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again, i matter march.org, if you want to learn more about it. alec, what motivates you? >> well, a lot of things. one thing is that you know, i found -- i have been kind of an activist for four years now and i found that climbate change is the most urgent issue of our time. my generation, the young people, we have to grow up and face the consequences if nothing is done today. i found in speaking, i have spoken to thousands of young people and i've seen that we are some of the most passionate and most dedicated and most you know, creative people on this planet. and this is our future we are fighting for. to see that energy of young people standing together, i feel that once we find out what we are passionate for and once we go for it, we can be the most powerful source of the world. that's one of the most inspiring things for me. >> that is ifrn credible. what has the government's
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response been? >> yeah, well, i mean, i've just kind of seen that one of the things with youth is we are the last group of people in the united states who don't really have any official political rights. we can't vote. we can't compete with corporate lobbyists. all we can do is trust our government to make good decisions for us. but you know it has become clear they have basically failed that. they have not been working to protect the atmosphere and planet for our generation or for future generations. they are not making good decisions with our survival in mind. that's the reason we are taking this legal action and basically suing the government for not protecting our right to grow up on you know, this planet that is sustained all of civillization.ç and not sure what the update is with the lawsuits yet. but they were filed in states all across america and at the federal level earlier this month. and the plaintiffs for all of the cases are young people and i'm the lead plaintiff for the federal case.
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we are just holding our government accountable for not taking action and letting them know that we matter and that our future matters just as much as money and power and anything else that makes decision now. >> if i was a preacher, alec, i would be shouting hallelujah right now. there is a performance index that ranks country's performance on environmental policy. iceland is number one. switzerland is three. coast reek is number three. japan is 20. america is 61. do have you any idea why that is? >> i didn't know about that. >> i think it is a position of priority, dylan. we seem to get our butts kicked by other countries in to many big issues. i think there are a lot of people in the government that will welcome a lawsuit like this. whether it is given any weight -- the supreme court
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throughout a case that utilities brought saying this is something for epa to deal with it. if no one will deal with it then maybe it needs to be an issue and legislation born from it. >> alec, did you say 61 is news to you? >> it is, yeah. i guessed that the u.s. would be further down than the scandinavian countries because our country is bought out by fossel fuel and big corporations but that is news. yes, it is something to work from. >> maybe convince you to watch tv yet, alec. >> yeah. go, the most important thing, if people want to help you, if they want to add density, add oomph, potency to what you are trying to do, how can they help you? >> we would love all of those things. one of the main ways is to go to imattermarch.org which is our website. there are over a hundred of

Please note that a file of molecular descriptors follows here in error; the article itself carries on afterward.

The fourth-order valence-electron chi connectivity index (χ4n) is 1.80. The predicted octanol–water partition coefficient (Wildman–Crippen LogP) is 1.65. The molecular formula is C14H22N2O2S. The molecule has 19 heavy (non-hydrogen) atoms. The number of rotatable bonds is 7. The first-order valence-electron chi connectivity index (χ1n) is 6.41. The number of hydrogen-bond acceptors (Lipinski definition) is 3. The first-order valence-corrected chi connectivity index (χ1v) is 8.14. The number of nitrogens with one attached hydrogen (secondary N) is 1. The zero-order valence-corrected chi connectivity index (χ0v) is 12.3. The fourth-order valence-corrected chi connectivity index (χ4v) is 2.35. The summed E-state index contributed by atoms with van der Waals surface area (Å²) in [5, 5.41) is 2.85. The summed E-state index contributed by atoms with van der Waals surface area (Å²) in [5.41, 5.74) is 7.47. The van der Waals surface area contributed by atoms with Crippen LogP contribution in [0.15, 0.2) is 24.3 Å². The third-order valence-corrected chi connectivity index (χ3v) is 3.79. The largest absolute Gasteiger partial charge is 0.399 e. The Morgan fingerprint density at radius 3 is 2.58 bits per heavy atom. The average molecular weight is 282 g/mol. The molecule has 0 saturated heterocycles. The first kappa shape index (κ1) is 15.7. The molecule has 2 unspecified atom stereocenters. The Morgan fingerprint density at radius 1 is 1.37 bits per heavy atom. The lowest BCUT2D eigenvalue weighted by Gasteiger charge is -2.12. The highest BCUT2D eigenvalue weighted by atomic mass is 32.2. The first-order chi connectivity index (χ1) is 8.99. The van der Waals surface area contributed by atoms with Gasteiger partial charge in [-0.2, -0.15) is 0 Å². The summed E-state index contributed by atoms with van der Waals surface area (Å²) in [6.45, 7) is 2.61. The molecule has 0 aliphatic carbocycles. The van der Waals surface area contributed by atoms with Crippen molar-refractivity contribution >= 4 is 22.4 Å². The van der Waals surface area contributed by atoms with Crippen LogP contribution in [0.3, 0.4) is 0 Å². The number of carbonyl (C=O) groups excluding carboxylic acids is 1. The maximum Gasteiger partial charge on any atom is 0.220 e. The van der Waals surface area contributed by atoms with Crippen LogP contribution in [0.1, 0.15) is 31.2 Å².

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these marchs. 140 planned already. people can sign up to lead a march on their community. you can get involved in all of the stuff we have planned. we are always looking for funding and help that way. but basically get involved and become an activist and find out what can you do to help and the website again is imattermarch.org. love to have your support. >> absolutely. have you mine. again, in defense of the american atmosphere, and the world's atmosphere i really should say, i can't think of a more honorable cause than that. it is absurd we even have to take it up. ben, thanks for drawing our attention to it. alec congratulations on your so far. we will keep track of you you. imattermarch.org. pp. chris in l.a. with realtimes with bill maher. but first, we knew them when. the story pirates are back to
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tell us about their newest adventure. oohhh...my back. [ ding ] [ in korean ] how may i help you? do you have something for pain? ♪ oh, bayer aspirin? oh, no, no, no... i'm not having a heart attack. it's my back. trust me. it works great for pain. [ male announcer ] nothing's proven to relieve pain better than extra strength bayer aspirin. it rushes relief to the site of pain. no matter where you're hurting. thanks for the tip. [ male announcer ] for powerful pain relief, use bayer aspirin. and coming soon. bayer advanced aspirin. re-invented for faster pain relief.